Whitman news since 1896

Whitman Wire

Vol. CLIV, Issue 10
Whitman news since 1896

Whitman Wire

Whitman news since 1896

Whitman Wire

Divestment refuels for spring

Though the Whitman College Board of Trustees stated the college will not divest from the fossil fuel industry, students in the Divest Whitman movement are still trying to change their minds.

Students and faculty in favor of divestment hope the combination of the faculty resolution passed last week, and a victory in a student referendum being organized for the fall will encourage the trustees to reconsider their position and reinvigorate the divestment movement. While several movements have advocated for divestment from various sources over the last several decades, the college still lacks an overarching policy for how ethics should impact investments.

Divest Whitman: the student campaign

Divest Whitman, a student-run campaign, urges the Whitman College Board of Trustees to divest the endowment’s exposure to the top 200 oil, gas and coal companies. The Divest Whitman campaign is part of a nationwide movement to encourage divestitures from funds involving fossil fuels in order to combat climate change and damage the economic legitimacy of the fossil fuel industry at large.

The student body has not heard much from Divest Whitman this school year, but their campaign is far from over. Students from the Divest Whitman campaign were the primary authors of a resolution passed by the Faculty Senate on Wednesday, Jan. 28.

Before writing the resolution, a team of 21 students met with many faculty members to discuss the professors’ opinions and concerns. The students then wrote the resolution with the aid of Associate Professor of Politics Aaron Bobrow-Strain and Professor of Politics Jeanne Morefield.

Thirty-four professors agreed to sign the resolution, and the Faculty Senate passed it almost unanimously.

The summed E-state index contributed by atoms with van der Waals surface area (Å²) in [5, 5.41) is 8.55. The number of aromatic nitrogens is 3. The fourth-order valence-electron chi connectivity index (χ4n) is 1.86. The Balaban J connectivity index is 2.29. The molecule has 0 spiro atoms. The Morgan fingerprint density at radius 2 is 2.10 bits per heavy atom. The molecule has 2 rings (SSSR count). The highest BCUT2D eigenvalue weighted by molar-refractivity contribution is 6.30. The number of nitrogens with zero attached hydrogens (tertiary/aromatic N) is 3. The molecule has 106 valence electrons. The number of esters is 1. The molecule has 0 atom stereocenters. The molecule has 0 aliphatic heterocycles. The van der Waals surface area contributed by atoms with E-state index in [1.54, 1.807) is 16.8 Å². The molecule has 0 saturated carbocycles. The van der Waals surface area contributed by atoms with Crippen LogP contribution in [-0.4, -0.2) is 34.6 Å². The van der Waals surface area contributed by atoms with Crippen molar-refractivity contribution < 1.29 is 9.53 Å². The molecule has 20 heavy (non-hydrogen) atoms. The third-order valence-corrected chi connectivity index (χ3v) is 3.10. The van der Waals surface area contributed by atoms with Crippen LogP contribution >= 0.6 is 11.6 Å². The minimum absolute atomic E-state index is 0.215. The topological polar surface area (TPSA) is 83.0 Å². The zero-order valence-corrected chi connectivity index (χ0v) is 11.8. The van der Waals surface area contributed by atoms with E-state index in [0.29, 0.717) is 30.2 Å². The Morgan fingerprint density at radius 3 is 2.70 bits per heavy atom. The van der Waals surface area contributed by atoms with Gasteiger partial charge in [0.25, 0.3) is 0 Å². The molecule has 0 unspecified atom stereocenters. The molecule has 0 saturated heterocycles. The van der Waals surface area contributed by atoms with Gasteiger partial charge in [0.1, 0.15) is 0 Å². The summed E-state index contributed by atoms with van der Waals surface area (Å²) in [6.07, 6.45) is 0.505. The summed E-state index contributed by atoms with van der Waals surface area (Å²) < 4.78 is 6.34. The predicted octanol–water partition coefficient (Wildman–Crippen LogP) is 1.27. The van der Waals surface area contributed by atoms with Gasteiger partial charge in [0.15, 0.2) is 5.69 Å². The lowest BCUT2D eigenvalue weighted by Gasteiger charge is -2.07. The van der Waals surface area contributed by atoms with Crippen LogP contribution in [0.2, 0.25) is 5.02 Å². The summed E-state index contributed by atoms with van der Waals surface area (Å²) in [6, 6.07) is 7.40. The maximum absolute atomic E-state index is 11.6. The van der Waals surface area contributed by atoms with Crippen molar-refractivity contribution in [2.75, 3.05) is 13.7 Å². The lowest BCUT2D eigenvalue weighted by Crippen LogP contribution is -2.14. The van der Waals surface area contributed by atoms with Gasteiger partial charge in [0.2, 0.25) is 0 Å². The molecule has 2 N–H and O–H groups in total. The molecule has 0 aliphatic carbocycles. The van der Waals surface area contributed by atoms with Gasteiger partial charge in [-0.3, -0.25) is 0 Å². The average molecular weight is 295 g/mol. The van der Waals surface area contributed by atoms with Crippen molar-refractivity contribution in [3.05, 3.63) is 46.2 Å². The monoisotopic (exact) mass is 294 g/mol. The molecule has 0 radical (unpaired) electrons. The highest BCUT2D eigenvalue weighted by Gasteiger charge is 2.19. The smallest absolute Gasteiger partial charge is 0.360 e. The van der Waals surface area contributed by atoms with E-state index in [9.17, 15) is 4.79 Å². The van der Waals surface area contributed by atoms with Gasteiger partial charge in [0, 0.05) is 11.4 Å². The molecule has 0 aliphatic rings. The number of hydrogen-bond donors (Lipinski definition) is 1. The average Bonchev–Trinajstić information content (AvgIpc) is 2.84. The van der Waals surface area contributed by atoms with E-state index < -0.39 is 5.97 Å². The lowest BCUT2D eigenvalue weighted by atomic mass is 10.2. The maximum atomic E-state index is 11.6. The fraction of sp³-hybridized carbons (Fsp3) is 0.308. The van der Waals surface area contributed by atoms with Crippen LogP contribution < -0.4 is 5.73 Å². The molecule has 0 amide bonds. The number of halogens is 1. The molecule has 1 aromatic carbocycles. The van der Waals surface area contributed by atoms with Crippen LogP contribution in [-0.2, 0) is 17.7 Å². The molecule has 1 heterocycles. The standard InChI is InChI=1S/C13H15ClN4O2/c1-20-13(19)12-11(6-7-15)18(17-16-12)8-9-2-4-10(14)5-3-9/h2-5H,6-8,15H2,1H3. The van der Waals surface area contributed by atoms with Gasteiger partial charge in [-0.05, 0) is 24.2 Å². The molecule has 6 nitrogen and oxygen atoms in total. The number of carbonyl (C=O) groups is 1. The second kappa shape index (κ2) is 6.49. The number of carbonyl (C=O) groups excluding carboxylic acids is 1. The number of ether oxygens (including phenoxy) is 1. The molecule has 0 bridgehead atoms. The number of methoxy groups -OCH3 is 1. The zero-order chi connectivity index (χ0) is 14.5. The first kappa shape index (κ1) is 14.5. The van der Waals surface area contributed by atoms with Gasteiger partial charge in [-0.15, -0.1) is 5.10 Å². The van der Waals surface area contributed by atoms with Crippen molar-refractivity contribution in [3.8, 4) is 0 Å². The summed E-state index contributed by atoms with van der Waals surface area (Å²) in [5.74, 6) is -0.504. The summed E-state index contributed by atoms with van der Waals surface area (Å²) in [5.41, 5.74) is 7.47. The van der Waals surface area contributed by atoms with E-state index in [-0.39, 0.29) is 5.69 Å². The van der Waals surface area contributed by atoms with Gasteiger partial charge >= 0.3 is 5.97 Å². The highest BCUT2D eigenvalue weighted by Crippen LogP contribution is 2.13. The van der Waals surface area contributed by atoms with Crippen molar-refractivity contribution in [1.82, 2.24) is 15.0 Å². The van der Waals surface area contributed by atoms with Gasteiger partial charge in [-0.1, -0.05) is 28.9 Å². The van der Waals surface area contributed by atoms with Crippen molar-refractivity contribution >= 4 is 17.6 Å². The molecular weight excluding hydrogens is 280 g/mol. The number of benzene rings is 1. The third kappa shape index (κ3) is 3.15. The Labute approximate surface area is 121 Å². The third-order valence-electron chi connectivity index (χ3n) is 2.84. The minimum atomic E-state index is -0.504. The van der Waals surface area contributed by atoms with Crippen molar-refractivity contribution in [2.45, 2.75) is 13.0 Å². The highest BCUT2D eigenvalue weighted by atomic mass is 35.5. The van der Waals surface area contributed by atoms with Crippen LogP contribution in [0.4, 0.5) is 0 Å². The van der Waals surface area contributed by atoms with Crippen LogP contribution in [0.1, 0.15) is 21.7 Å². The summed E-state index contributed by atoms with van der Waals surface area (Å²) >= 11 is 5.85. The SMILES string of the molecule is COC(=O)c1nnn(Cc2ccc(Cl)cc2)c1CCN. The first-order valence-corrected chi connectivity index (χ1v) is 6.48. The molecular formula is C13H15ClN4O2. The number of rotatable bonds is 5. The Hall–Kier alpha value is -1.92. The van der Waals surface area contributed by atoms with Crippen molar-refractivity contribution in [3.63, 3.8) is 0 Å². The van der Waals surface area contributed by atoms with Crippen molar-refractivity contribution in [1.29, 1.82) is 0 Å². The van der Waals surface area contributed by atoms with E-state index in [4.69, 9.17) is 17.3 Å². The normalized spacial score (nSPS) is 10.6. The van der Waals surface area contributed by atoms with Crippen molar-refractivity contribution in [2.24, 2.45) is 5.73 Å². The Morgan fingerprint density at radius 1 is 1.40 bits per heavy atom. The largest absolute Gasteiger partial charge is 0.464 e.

“In 15 years of teaching at Whitman I have never seen such a well-run campaign,” said Morefield of the divestment campaign. “[The students] worked incredibly hard, they did all of their research, they contacted and tracked down as many faculty as they could, they answered any questions … The faculty [was] impressed with them.”

Now that the faculty resolution has passed, Divest Whitman is in the process of drafting a student referendum about divestment. Many students active in the divestment campaign, including seniors Collin Smith, Henry Allen and Ari Ronai-Durning, hope to bring the referendum to the student body for a vote before spring break.

ASWC already passed a resolution in the spring of 2013 calling for the college to limit new investments in fossil fuels and form a committee with representatives from all sections of the college community to investigate the effect divestment may have on the endowment. After a nine-month delay, the board decided against formal divestment but formed a Climate Action Planning Task Force comprised of trustees, staff members, faculty and students.

Though the ASWC resolution did not bring about divestment, Morefield and the students of Divest Whitman are confident that this upcoming referendum, paired with the recently-passed faculty resolution, will make a clear statement and lead the trustees to take more concrete actions.

“The idea is to hit the trustees with these two [pieces of legislation] that state pretty firmly that [their] constituents, so to speak, the students and the faculty, want this to happen,” said Morefield.

These two pieces of legislation are continuations of the philosophy upon which the divestment campaign has operated since its inception in 2013. These strategies have not yet convinced the trustees to divest, but in Smith’s opinion, the campaign has not failed.

Smith pointed to the college’s recent investment in a sustainably-oriented fund, the creation of a Climate Action Planning Task Force and the decision to set a date for the college to be carbon-neutral as steps that the college took in response to pressure from the divestment campaign.

“It wasn’t until we started pushing for divestment that the college finally decided that it was worth working on a Carbon Action Plan and a carbon-neutrality date. I think by pushing for divestment, like I said, we’ve received these collateral successes, and that makes me feel comfortable continuing to push even when we’ve received one no,” said Smith.

Smith admits that he doesn’t necessarily expect the faculty resolution and student referendum to be the convincing factor to get the college to divest. Rather, he sees these pieces of legislation as a reaffirmation of the student and faculty opinion on the subject. As Smith sees it, Divest Whitman has already influenced the college to adopt some environmental practices, so reaffirming their stance and continuing the conversation could likely yield more positive results.

“I think, at the end of the day, there’s some benefit just to bring these issues into the focus of the Investment Committee because I do feel like it matters to the long-term solvency of the endowment,” said Smith. “If they’re looking at these things and they’re making decisions with that in mind, I say that’s a good thing for the current moment.”